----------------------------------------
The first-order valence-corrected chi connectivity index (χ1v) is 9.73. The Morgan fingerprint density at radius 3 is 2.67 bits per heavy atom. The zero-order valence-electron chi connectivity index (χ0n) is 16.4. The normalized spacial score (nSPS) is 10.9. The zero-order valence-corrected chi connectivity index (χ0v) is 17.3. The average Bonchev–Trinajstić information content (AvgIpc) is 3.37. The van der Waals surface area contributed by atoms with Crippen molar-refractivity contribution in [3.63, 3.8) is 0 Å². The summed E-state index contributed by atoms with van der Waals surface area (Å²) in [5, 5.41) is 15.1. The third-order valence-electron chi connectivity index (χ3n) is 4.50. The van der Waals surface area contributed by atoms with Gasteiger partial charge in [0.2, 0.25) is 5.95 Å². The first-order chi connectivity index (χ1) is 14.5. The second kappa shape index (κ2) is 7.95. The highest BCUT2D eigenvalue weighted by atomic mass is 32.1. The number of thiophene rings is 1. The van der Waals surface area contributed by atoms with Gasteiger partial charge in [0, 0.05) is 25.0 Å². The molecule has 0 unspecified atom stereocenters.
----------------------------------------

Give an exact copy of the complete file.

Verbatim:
The first-order valence-corrected chi connectivity index (χ1v) is 9.73. The Morgan fingerprint density at radius 3 is 2.67 bits per heavy atom. The zero-order valence-electron chi connectivity index (χ0n) is 16.4. The normalized spacial score (nSPS) is 10.9. The zero-order valence-corrected chi connectivity index (χ0v) is 17.3. The average Bonchev–Trinajstić information content (AvgIpc) is 3.37. The van der Waals surface area contributed by atoms with Crippen molar-refractivity contribution in [3.63, 3.8) is 0 Å². The summed E-state index contributed by atoms with van der Waals surface area (Å²) in [5, 5.41) is 15.1. The third-order valence-electron chi connectivity index (χ3n) is 4.50. The van der Waals surface area contributed by atoms with Gasteiger partial charge in [0.2, 0.25) is 5.95 Å². The first-order chi connectivity index (χ1) is 14.5. The second kappa shape index (κ2) is 7.95. The highest BCUT2D eigenvalue weighted by atomic mass is 32.1. The number of thiophene rings is 1. The van der Waals surface area contributed by atoms with Gasteiger partial charge in [0, 0.05) is 25.0 Å². The molecule has 0 unspecified atom stereocenters.